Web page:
Dear 16-year-old me,

You’re about to make a lot of life-altering decisions. Some of them will pan out exactly like you’re hoping, but a lot of them are going to crash and burn. Do it anyway.

You’ll sign on to $40,000 of debt to attend a private university that provides no better education than your local and state colleges, where you could attend while still living with your parents. You wouldn’t have to worry about the costs of dorm living or on-campus meal plans. You wouldn’t still be paying off school loans twelve years after graduation. 

Go to that university anyway.

You’ll rise to the occasion with your new-found independence. You’ll build greater confidence and strengthen your self-discipline. You’ll fail at plenty of things, but your failures will teach you lessons you would have never learned had you not tried in the first place. You’ll gain the knowledge and degree that will open a lot of doors to you. You’ll meet incredible new friends that will still encourage and inspire you twelve years after graduation.

In your senior year, you’ll fall in love. Hard. You’ll be absolutely convinced that you’ll spend the rest of your lives together. You won’t. After two years of marriage, he’ll blindside you with a divorce. You won’t see it coming at all. It will make you question the majority of your relationship together, and make trusting anyone, even family and close friends, a challenge for several years. It will sink your sense of self-worth to a new low. 

Marry him anyway.

You’ll step up to the challenge and discover a strength within yourself that you never knew was there. It will be the pivotal moment in your life that you learn how to just keep breathing through life’s ugliest moments, and to hold on to hope for the future. You’ll use your experience to encourage literally thousands of others facing divorce. It will be the push that finally teaches you that your self-worth isn’t determined by what anyone thinks of you.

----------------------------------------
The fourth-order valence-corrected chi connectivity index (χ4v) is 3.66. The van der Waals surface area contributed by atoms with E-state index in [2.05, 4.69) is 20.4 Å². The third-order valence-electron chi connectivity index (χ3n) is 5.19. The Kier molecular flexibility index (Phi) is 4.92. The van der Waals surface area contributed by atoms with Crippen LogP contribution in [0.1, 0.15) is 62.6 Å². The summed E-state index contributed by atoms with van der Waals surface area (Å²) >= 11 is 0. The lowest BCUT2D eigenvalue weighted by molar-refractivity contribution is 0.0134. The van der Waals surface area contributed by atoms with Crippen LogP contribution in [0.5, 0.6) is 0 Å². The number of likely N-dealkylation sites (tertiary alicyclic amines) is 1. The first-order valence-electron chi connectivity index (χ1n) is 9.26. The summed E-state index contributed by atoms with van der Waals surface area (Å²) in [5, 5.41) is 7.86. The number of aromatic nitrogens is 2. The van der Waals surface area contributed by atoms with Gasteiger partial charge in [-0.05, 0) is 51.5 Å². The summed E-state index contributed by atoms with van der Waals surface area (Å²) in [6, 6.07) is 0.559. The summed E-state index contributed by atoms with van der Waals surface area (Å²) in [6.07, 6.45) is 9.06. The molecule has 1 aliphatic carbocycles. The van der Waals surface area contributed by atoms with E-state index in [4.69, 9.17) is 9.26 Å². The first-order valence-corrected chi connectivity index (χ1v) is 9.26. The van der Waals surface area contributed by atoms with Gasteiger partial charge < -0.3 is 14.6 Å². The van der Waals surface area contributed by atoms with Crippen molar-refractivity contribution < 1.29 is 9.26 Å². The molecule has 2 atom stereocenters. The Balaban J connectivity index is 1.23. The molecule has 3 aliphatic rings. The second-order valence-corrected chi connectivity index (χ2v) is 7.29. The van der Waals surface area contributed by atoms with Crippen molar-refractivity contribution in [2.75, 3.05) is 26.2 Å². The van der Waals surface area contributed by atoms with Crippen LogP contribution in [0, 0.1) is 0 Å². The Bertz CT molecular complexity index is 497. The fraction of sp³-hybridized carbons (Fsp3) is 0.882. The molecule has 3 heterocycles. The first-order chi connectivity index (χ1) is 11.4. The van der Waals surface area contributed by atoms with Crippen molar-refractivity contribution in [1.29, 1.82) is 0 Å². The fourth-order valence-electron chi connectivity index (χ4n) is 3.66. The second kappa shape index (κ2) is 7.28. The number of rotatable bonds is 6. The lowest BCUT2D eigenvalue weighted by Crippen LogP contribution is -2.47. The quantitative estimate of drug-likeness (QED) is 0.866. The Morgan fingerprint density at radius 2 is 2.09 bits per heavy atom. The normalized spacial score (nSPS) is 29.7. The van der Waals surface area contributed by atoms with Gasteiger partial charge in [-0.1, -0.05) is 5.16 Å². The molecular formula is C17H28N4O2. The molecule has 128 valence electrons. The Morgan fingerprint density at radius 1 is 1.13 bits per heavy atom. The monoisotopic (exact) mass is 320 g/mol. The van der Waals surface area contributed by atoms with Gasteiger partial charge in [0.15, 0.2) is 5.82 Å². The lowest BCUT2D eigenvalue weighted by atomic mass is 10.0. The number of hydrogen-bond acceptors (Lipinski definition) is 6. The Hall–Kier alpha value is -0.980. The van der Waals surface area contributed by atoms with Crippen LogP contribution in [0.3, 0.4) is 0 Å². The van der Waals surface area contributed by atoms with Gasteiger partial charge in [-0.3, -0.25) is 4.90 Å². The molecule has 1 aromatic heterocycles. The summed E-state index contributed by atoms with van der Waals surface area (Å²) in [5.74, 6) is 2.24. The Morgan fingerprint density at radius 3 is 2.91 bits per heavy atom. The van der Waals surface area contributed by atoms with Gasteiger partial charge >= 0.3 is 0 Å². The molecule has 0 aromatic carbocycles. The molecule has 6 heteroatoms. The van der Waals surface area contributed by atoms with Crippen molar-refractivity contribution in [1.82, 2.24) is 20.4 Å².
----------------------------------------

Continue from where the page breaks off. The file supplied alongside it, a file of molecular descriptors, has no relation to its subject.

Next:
Years later, you’ll put in your two weeks notice to stay home with your newborn daughter. And depression will sink you to another low as you battle with a loss of identity. You’ll feel alone and secluded, and will regularly go several days without ever stepping outside. Your lowered self-esteem will make you feel awkward and self-conscious at every social event that you attend for the next year. 

Put in your notice anyway.

You’ll learn that your identity is bigger than a job title or hobby or the number on the scale. You’ll cherish every moment that you spend with your daughter, and miss them before they’re even over. You will rediscover and pursue your love for writing. You’ll launch a blog, where you’ll learn to feel comfortable wearing your heart on your sleeve every day.

You’ll make friends that will later betray you. They’ll stop answering your calls and speak poorly of you to others. 

Befriend them anyway.

You’ll accept jobs that you end up hating. They won’t pay you well, will abuse your outstanding work ethic, and won’t respect your boundaries. 

Accept those jobs anyway.

Your negative experiences, while painful, will teach you much more than your positive experiences. They will test and refine your character. They will teach you first-hand how to navigate adversity without losing your composure. They’ll use others’ bad intentions to teach you how to stand up for yourself. In a respectful way, of course. You are an Iowan, after all. Every person that you meet, even if they hurt you later, will teach you something about life and about yourself. And you don’t want to miss a single one of those lessons. Because they’ll make you who we are today.

Don’t be afraid of failure. Don’t play it safe to avoid getting hurt. When you feel as if life is burying you alive, don’t panic. You’re just being planted. We’re learning, we’re growing, we’re living. It all works out in the end. So do it anyway.

Deb Preston

Deb Preston lives just outside of San Antonio, Texas, with her husband and 5-year-old daughter. She launched her blog,, to document her journey from surviving life as a new mom battling depression and identity loss, to truly living it again. Her goal is to provide honest, practical guidance to help encourage and make the journey easier for others. You can connect with her on Facebook, Instagram, and Pinterest.